Growing nerve tissue and organs is a sci-fi dream. Moheb Costandi met the pioneering researcher who grew eyes and brain cells.
The train line from mainland Kobe is a marvel of urban transportation. Opened in 1981, Japan’s first driverless, fully automated train pulls out of Sannomiya station, guided smoothly along elevated tracks that stand precariously over the bustling city streets below, across the bay to the Port Island.
The island, and much of the city, was razed to the ground in the Great Hanshin Earthquake of 1995 – which killed more than 5,000 people and destroyed more than 100,000 of Kobe’s buildings – and built anew in subsequent years. As the train proceeds, the landscape fills with skyscrapers. The Rokkō mountains come into view, looming menacingly over the city, peppered with smoke billowing from the dozens of narrow chimneys of the electronics, steel and shipbuilding factories.
Today, as well as housing the Port of Kobe, the man-made island contains hotels, medical centres, universities, a large convention centre and an Ikea store. There are also three government-funded RIKEN research institutions: the Advanced Institute of Computational Science (which is home to what was, until 2011, the world’s fastest supercomputer), the Center for Life Science Technologies, and the Centre for Developmental Biology (CDB).
At the entrance to one of the labs, a faded poster in a thin plastic frame shows the crew of the Starship Enterprise, a young Captain Kirk sitting proudly at the helm. Underneath is the famous Star Trek slogan: “To boldly go where no man has gone before.”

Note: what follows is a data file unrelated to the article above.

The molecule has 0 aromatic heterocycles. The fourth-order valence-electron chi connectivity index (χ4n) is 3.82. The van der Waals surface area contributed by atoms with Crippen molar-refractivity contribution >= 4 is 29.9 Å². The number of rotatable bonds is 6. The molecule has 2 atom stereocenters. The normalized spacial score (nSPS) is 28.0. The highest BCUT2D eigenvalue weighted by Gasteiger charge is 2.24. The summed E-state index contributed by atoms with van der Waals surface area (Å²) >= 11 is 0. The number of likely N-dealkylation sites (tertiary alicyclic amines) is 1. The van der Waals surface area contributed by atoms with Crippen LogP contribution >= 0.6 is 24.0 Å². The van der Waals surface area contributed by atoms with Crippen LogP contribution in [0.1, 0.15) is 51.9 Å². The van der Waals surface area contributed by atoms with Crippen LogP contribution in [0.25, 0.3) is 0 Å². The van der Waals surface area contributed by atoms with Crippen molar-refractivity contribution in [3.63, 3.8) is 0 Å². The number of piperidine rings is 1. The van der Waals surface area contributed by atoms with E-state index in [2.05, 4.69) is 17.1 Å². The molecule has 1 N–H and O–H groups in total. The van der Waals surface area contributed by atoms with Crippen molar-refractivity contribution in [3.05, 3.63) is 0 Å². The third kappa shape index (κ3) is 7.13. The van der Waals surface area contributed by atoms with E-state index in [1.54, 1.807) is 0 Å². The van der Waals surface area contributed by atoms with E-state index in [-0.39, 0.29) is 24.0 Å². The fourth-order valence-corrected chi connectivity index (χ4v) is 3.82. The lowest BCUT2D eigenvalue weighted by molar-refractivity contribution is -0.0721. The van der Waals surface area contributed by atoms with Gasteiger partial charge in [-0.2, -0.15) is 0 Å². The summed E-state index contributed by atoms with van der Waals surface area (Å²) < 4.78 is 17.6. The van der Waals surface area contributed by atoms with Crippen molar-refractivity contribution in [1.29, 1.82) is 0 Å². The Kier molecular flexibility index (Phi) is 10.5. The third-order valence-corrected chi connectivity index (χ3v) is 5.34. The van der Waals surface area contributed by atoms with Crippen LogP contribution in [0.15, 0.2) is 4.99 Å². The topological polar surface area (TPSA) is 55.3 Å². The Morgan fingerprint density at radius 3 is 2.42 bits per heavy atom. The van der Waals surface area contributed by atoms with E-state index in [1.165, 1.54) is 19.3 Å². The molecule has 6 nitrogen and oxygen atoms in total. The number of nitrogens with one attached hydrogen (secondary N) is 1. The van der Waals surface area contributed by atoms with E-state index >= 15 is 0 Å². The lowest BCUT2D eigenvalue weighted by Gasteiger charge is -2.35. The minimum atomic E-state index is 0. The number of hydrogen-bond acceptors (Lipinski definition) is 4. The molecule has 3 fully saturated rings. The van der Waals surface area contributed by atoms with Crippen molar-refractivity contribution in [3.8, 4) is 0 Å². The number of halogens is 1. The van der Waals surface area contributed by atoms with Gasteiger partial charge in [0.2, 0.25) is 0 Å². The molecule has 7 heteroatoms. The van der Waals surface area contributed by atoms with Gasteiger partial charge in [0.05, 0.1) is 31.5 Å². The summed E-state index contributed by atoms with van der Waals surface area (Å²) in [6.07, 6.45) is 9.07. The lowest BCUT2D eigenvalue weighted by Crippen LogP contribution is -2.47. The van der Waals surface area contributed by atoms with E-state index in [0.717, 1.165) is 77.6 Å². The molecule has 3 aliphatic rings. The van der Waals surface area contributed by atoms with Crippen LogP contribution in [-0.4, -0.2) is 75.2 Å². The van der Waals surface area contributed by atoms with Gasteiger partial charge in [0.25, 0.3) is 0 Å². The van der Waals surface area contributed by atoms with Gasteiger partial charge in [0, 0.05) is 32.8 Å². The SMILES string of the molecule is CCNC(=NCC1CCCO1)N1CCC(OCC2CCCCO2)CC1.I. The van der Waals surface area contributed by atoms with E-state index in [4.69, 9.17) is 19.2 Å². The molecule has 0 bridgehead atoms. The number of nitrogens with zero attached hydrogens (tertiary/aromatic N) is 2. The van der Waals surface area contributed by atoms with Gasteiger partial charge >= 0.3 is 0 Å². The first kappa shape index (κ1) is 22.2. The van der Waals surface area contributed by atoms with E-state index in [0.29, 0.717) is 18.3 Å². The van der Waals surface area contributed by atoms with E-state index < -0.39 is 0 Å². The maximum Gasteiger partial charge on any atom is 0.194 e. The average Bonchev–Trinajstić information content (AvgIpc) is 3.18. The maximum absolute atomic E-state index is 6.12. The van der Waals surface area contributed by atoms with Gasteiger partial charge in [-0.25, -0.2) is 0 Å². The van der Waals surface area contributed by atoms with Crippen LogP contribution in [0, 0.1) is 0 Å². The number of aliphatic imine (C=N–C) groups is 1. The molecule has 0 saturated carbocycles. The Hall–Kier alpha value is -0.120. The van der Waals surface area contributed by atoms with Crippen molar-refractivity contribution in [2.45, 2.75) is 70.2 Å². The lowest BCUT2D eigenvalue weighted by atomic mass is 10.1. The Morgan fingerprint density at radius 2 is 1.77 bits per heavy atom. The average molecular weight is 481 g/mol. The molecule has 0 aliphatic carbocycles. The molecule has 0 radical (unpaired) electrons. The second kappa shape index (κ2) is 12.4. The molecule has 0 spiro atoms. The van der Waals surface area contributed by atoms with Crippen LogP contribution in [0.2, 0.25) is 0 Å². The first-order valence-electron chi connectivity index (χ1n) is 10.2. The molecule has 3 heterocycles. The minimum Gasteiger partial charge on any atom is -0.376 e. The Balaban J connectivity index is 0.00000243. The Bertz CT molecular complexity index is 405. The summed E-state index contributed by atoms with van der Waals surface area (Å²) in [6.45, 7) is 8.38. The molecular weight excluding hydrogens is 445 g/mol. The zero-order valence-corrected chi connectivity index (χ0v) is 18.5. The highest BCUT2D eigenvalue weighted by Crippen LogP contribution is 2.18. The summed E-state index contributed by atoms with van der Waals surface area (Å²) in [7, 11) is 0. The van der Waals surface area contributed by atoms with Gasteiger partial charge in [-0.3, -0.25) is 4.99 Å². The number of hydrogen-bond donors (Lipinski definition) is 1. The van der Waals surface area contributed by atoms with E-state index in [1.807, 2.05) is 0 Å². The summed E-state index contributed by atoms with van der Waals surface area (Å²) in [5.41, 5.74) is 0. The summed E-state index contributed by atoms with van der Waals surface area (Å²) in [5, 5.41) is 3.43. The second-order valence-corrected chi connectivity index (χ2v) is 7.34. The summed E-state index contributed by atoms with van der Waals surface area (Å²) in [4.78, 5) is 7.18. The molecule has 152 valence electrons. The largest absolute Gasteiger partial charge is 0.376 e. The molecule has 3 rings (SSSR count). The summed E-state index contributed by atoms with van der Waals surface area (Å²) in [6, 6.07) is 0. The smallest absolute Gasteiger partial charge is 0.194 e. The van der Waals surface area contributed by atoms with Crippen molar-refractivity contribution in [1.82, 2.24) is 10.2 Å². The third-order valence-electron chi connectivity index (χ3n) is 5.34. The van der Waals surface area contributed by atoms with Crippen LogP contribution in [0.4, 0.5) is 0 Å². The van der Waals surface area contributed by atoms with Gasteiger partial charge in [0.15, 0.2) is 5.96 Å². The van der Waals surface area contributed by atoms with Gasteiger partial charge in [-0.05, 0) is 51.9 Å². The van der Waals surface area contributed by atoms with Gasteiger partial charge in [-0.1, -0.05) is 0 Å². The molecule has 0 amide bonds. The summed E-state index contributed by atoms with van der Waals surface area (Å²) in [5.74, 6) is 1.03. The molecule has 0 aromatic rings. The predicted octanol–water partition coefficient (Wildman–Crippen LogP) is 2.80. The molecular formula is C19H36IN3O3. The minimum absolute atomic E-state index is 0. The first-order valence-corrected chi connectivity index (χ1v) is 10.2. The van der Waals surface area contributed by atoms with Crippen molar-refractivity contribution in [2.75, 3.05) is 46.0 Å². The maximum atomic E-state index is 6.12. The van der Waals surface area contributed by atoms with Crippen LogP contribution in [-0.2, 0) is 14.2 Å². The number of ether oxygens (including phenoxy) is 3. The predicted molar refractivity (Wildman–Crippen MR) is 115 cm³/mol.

On the other side of the door, scientists in the Laboratory for Organogenesis and Neurogenesis are working on something that has fired the imagination of science fiction authors for many years. They are at the cutting edge of an emerging field: rebuilding the body by growing tissues and organs from stem cells. They hope to develop the next generation of therapies for a variety of debilitating human diseases, and unravel the mysteries of brain development.
Not long after fertilisation, the embryo consists of a tiny sphere of identical, non-specialised cells, referred to as pluripotent stem cells. These have the ability to stay in this state indefinitely, while dividing to produce daughter cells that are capable of turning into any cell type found in the adult body. These embryonic stem cells offered hope for researchers trying to develop disease treatments, but the fact that they could only be obtained from human embryos raised serious ethical questions about their use.
Then, in 2007, a team led by Shinya Yamanaka of Kyoto University demonstrated that connective tissue cells from adult rats could be made to revert to a pluripotent, stem cell-like state and reprogrammed to form different cell types. Others went on to show that cells taken from just about anywhere in the human body can be similarly reprogrammed, into just about any other type of cell.
By 2008, US researchers had taken skin cells from an 82-year-old woman with amyotrophic lateral sclerosis (ALS, a form of motor neuron disease), placed them into petri dishes and reprogrammed them to form the same motor neurons that are destroyed by the disease. By 2010, researchers at Stanford had shown that mouse connective tissue cells could be reprogrammed directly into neurons, bypassing the pluripotent state.